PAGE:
The steps for conducting the AHP analysis have been briefed in the following steps:

Reciprocal matrix: the first step is to construct a set of pairwise comparison matrices. Each element in an upper level is used to compare the elements in the level immediately below with respect to it [8]. Pairwise comparisons were carried out for all factors to be considered, usually not more than seven and the matrix is completed [46].

Eigenvector: the next step is the calculation of a list of the relative weights, importance or value of the factors, which are relevant to the problem in question and this list is called an eigenvector. Eigenvector is calculated by multiplying together the entries in each row of the matrix and then taking the nth root of that product gives a very good approximation to the correct answer [46].

Consistency index: the consistency index for a matrix is calculated from (λ max − n)/n − 1.

1 2 3 4 5 6 7 8 9 10 11 12 13 14 15
0.00 0.00 0.58 0.90 1.12 1.24 1.32 1.41 1.45 1.51 1.48 1.56 1.57 1.59

Table 5.

Saaty table for calculation of consistency ratio (CR).

Consistency ratio: the final step is to calculate the consistency ratio for this set of judgments using the CI for the corresponding value from large sample of matrices of purely random judgments using Table 5 , derived from Saaty’s book, in which the upper row is the order of the random matrix and the lower is the corresponding index of consistency for random judgments [46]. CR should be less than 0.1 and if the CR is much in excess of 0.1 the judgments are untrustworthy because they are too close for comfort and to randomness and the exercise is valueless or must be repeated [46].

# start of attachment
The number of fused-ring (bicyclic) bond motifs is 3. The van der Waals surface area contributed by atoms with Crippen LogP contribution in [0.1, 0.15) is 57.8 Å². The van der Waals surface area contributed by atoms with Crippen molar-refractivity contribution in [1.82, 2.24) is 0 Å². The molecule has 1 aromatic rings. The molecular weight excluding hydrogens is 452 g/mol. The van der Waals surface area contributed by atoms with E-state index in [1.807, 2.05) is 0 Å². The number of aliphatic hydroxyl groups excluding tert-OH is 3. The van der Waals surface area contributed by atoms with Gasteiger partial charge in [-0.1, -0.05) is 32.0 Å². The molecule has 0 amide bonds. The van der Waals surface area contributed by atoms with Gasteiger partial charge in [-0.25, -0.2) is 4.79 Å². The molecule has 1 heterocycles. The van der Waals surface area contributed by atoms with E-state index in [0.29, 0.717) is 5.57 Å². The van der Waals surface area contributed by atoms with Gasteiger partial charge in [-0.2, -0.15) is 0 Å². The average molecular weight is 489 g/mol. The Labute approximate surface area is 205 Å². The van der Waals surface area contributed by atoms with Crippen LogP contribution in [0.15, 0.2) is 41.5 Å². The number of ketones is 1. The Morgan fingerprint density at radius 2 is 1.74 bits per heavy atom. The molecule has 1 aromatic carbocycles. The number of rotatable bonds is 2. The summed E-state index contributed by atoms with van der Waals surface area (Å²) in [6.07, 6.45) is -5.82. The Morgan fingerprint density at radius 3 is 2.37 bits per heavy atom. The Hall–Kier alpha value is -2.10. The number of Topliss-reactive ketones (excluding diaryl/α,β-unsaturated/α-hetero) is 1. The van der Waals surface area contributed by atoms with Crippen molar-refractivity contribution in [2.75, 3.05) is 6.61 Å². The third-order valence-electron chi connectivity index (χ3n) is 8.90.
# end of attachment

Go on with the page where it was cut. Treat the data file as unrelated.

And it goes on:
Indicators Organisational Encouragement Leadership and Work Environment System Capability System Effectiveness System Barriers
Organisational Encouragement 1 1/2 2 1 2
Leadership and Work Environment 2 1 5 2 3
System Capability 1/2 1/5 1 1/2 1
System Effectiveness 1 1/2 2 1 1
1/2 1/3 1 1

Table 6.

Reciprocal matrix—overall factors.

Table 7.

AHP calculation for all sustainability factors.

Indicator Importance rank
Leadership and Work Environment 1
System Capability 2
System Effectiveness 3
Organisational Encouragement 4
System Barriers 5

Table 8.

Importance rank for sustainability factors.

The reciprocal matrices created for the AHP data collected through expert opinion study have been shown in Table 6 . The calculations of the eigenvector, consistency index and consistency ratio are shown in Table 7 . Importance ranks for factor indicators and for overall sustainability factors are depicted in Table 8 .

As the consistency ratio resulted in < 0.1, the judgement for overall sustainability factors are perfectly consistent.


4. The overall factor importance

After the study and analysis of the reciprocal matrix and AHP calculations were done, it can be interpreted that:

  1. • Leadership and Work Environment is slightly more important than both—System Effectiveness (2) and System Capability (2), somewhat more important than Organisational Environment (3) and much more important than System Barriers.